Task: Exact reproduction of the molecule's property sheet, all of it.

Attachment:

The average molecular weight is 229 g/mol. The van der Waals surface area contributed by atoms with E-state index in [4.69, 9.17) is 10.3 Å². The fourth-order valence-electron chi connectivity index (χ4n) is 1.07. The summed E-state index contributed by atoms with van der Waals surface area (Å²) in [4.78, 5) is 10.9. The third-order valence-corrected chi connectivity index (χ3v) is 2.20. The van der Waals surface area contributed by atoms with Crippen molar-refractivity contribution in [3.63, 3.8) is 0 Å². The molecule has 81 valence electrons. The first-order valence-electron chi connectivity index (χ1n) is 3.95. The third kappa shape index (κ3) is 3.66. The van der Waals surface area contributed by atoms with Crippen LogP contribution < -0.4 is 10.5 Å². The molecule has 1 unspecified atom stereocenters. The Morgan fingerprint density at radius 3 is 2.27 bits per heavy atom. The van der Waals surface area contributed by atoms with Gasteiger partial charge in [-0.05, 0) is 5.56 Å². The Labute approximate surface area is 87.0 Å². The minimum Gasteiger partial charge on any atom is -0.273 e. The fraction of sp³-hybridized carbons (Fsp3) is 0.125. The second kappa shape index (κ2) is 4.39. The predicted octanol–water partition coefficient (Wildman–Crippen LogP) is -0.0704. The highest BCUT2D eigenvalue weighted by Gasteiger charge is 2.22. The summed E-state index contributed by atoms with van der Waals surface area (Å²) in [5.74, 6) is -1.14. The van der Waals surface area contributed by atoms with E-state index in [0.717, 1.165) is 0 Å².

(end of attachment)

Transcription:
The average molecular weight is 229 g/mol. The van der Waals surface area contributed by atoms with E-state index in [4.69, 9.17) is 10.3 Å². The fourth-order valence-electron chi connectivity index (χ4n) is 1.07. The summed E-state index contributed by atoms with van der Waals surface area (Å²) in [4.78, 5) is 10.9. The third-order valence-corrected chi connectivity index (χ3v) is 2.20. The van der Waals surface area contributed by atoms with Crippen molar-refractivity contribution in [3.63, 3.8) is 0 Å². The molecule has 81 valence electrons. The first-order valence-electron chi connectivity index (χ1n) is 3.95. The third kappa shape index (κ3) is 3.66. The van der Waals surface area contributed by atoms with Crippen LogP contribution < -0.4 is 10.5 Å². The molecule has 1 unspecified atom stereocenters. The Morgan fingerprint density at radius 3 is 2.27 bits per heavy atom. The van der Waals surface area contributed by atoms with Gasteiger partial charge in [-0.05, 0) is 5.56 Å². The Labute approximate surface area is 87.0 Å². The minimum Gasteiger partial charge on any atom is -0.273 e. The fraction of sp³-hybridized carbons (Fsp3) is 0.125. The second kappa shape index (κ2) is 4.39. The predicted octanol–water partition coefficient (Wildman–Crippen LogP) is -0.0704. The highest BCUT2D eigenvalue weighted by Gasteiger charge is 2.22. The summed E-state index contributed by atoms with van der Waals surface area (Å²) in [5.74, 6) is -1.14. The van der Waals surface area contributed by atoms with E-state index in [0.717, 1.165) is 0 Å².